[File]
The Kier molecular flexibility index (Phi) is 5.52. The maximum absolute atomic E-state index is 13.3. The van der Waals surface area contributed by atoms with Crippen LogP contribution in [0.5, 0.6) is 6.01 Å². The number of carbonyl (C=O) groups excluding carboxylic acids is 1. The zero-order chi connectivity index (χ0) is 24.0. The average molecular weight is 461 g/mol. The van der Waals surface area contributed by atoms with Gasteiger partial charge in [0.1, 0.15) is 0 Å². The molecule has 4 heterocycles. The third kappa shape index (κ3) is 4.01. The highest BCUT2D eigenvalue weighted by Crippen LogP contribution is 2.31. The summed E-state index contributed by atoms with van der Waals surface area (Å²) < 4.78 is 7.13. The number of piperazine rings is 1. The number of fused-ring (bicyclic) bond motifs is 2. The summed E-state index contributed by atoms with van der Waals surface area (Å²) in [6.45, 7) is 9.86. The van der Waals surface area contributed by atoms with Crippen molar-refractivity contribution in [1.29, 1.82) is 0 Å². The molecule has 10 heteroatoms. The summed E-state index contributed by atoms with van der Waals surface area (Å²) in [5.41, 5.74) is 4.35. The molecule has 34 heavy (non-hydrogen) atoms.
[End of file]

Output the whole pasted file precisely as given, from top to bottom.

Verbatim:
The Kier molecular flexibility index (Phi) is 5.52. The maximum absolute atomic E-state index is 13.3. The van der Waals surface area contributed by atoms with Crippen LogP contribution in [0.5, 0.6) is 6.01 Å². The number of carbonyl (C=O) groups excluding carboxylic acids is 1. The zero-order chi connectivity index (χ0) is 24.0. The average molecular weight is 461 g/mol. The van der Waals surface area contributed by atoms with Gasteiger partial charge in [0.1, 0.15) is 0 Å². The molecule has 4 heterocycles. The third kappa shape index (κ3) is 4.01. The highest BCUT2D eigenvalue weighted by Crippen LogP contribution is 2.31. The summed E-state index contributed by atoms with van der Waals surface area (Å²) < 4.78 is 7.13. The number of piperazine rings is 1. The number of fused-ring (bicyclic) bond motifs is 2. The summed E-state index contributed by atoms with van der Waals surface area (Å²) in [6.45, 7) is 9.86. The van der Waals surface area contributed by atoms with Crippen molar-refractivity contribution in [1.29, 1.82) is 0 Å². The molecule has 10 heteroatoms. The summed E-state index contributed by atoms with van der Waals surface area (Å²) in [5.41, 5.74) is 4.35. The molecule has 34 heavy (non-hydrogen) atoms.